Google has continued its fight against Australia's news media bargaining code, this time attacking the final offer arbitration process, known as baseball arbitration, that will be used.
In such a process, rather than parties agreeing to a deal, an arbitrator is presented with a final offer from each side and must select one of the offers presented. Google is arguing that Australia's old media are asking for sums far in excess of what Google generates from searches related to news, which it says is around AU$10 million in revenue.
"Clearly, both sides have very different ideas of what the prices should be -- and asking the arbitrator to pick a 'final offer' is an extreme way of resolving that," Google ANZ chief Mel Silva said in a blog post.
"The reality is that baseball arbitration often fails and doesn't produce quick outcomes. Independent economists have raised questions about its effectiveness."
Silva also said the arbitrator would not need to consider the approximately AU$200 million the search giant claims news organisation derive in value from Google properties.
"We are happy to negotiate fairly and, if needed, see a standard dispute resolution scheme in place," Silva wrote.
"But given the inherent problems with baseball arbitration, and the unfair rules that underpin it here, the model being proposed isn't workable for Google. It wouldn't be workable for many Australian businesses -- no matter how large or small they are."
In a separate blog post, Silva said the code would set a bad precedent.
"The draft code would also create a mandatory negotiation and arbitration model that only takes into account the costs and value created by one party -- news businesses," she said.
"The code's provisions mean costs are uncapped and unquantifiable, and there is no detail on what formula is used to calculate payment."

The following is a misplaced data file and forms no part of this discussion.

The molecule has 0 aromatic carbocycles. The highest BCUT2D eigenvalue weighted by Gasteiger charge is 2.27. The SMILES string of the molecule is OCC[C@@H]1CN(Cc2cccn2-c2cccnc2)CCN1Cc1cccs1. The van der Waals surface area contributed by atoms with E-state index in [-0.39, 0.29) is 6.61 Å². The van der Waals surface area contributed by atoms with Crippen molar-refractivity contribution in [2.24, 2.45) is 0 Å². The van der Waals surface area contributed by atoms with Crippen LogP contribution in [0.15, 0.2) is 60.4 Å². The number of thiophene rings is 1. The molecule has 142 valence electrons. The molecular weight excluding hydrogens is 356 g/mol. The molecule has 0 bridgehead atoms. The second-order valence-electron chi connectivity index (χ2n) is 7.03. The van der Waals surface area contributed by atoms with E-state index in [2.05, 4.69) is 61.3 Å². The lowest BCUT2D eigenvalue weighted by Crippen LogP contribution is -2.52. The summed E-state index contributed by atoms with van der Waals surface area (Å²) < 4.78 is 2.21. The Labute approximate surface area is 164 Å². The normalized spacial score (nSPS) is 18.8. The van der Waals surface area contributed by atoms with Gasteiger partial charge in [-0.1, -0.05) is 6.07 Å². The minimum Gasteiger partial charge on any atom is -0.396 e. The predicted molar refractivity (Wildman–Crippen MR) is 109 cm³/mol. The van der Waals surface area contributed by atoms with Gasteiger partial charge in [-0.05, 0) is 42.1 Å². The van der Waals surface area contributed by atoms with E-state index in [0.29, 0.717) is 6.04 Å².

Google once again complained that under the code, it will be forced to provide news businesses with advanced warning of changes to its search algorithm, which could punish other local businesses.
"If you ran an independent travel website that provides advice to people on how to plan local holidays, you might lose out to a newspaper travel section because they've had a sneak peek at changes to how Search works," Silva said.
"That's an unfair advantage for news businesses. Businesses of all kinds would face an additional hurdle at a time when it's more important than ever to connect with their customers."
At the start of the month, fellow tech giant in the crosshairs of the code, Facebook, said it would stop allowing news to be shared by Australians on its platforms.
"Assuming this draft code becomes law, we will reluctantly stop allowing publishers and people in Australia from sharing local and international news on Facebook and Instagram," the social media giant said in a blog post.
"This is not our first choice -- it is our last. But it is the only way to protect against an outcome that defies logic and will hurt, not help, the long-term vibrancy of Australia's news and media sector."
Last month, shadow assistant minister Andrew Leigh said the quiet part out loud when he said the changes should happen because Australian newspapers failed to capitalise on the shift to online in decades past.
"I think it's really important to recognise … that news plays such a critical role in our democracy and yet the funding streams that they used to rely on -- the classified ads -- have been separated apart from the newspapers," he said.
"We've seen huge financial pressure being placed on newspapers and their online equivalents at a time in which we really need the scrutiny of those outlets … we need to have this high-quality investigative journalism, and I think what the government's doing here is one way of achieving it. I don't think it's perfect, but I don't support the scare campaigns being run against it."
Google said a couple of weeks later that it was not responsible for the decline of newspaper classifieds.
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